March 24, 8-9 PM, Plunkett Park
View the performance: https://youtu.be/gK5-WFcQ7A0
In honor of Women’s History Month, Melton Gallery collaborated with the School of Dance’s KD2 dancers in a one-night-only film and dance performance honoring Sojourner Truth and the true story behind the iconic speech she gave at the Women’s Rights Convention of 1851.
About the Sojourner Truth Project:
The Sojourner Truth Project is brought to you by Leslie Podell. The project was born out of a translation/transcription assignment for her “Documents as Objects” class at California College of the Arts. Leslie is a student at The California College of the Arts in San Francisco, California and is matriculated in the furniture making and design program at CCA. TheSojournerTruthProject.com is an open-source dynamic document.
About Sojourner Truth:
Sojourner Truth (1797-1883) was born Isabella Baumfree in Esopus, NY, an
area under Dutch control at the time. Sojourner and her family would have
spoken Dutch in their daily lives. English was her second language.
Truth emancipated herself and her infant daughter from slavery in 1826 and
became a preacher, abolitionist, and lifelong social justice activist.
Although she was not officially invited, Truth attended the Akron, Ohio
Women’s Rights Convention in 1851 and spoke her mind. The sentiments in
her speech reverberate today.
The first version of her speech was published a month later by Marius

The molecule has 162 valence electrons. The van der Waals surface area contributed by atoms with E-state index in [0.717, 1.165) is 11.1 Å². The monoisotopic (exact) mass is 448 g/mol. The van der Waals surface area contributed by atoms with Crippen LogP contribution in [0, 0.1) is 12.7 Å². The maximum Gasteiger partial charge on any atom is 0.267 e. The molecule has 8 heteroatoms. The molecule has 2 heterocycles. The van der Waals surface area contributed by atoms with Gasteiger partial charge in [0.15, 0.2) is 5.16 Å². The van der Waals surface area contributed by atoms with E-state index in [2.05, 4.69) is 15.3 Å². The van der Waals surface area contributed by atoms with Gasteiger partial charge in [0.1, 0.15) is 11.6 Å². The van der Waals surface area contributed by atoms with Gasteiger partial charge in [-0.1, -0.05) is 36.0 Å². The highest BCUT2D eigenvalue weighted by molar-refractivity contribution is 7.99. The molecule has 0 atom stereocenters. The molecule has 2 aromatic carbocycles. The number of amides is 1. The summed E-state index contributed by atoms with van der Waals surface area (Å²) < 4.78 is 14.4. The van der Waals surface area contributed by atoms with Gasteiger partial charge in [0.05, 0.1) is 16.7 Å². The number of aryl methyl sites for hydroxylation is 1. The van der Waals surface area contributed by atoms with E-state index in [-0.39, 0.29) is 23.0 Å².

Robinson, editor of The Anti-Slavery Bugle. Robinson had attended the
convention and recorded Truth’s words himself. It did not include the
question “Ain’t I a woman?” even once.
Frances Dana Gage was a white abolitionist, women’s rights advocate, and
fellow attendee of the Ohio Women’s Rights Convention. She published
her version of Truth’s speech entitled, “Ar’n’t I a woman?” 12 years later to
try to grow support for women’s rights. Unfortunately, Gage changed all of
Sojourner Truth’s words and manipulated her speech to include a caricature
of the dialect used by Southern enslaved people, reinforcing racist
stereotypes. Sojourner would have spoken in a distinct New York State low Dutch accent.
Until recently, Gage’s inaccurate version has been accepted as historical
fact. In 2017, Leslie Podell published The Sojourner Truth Project which
compares Truth’s speech with Gage’s version and includes readings in an
Afro-Dutch dialect to create a historically correct understanding of the way
Truth actually spoke.
Kaleidoscope Dance 2 (KD2) is an apprentice company for students in
the Department of Dance and open to students across campus who are
interested in dance performance. Company members meet four days a
week and are in engaged in a full company experience including company
class, auditions for guest works, performances, and the opportunity to
choreograph. Recent performances include the Oklahoma City Festival
of the Arts, the Oklahoma High School Dance Festival, “Alice” in
collaboration with the Department of Theatre, and in the UCO Department
of Dance Kaleidoscope Dance Concerts.
Ash Marie Van Ness
Mynalba Abby Carolina Irons
Eva Skeete McLeed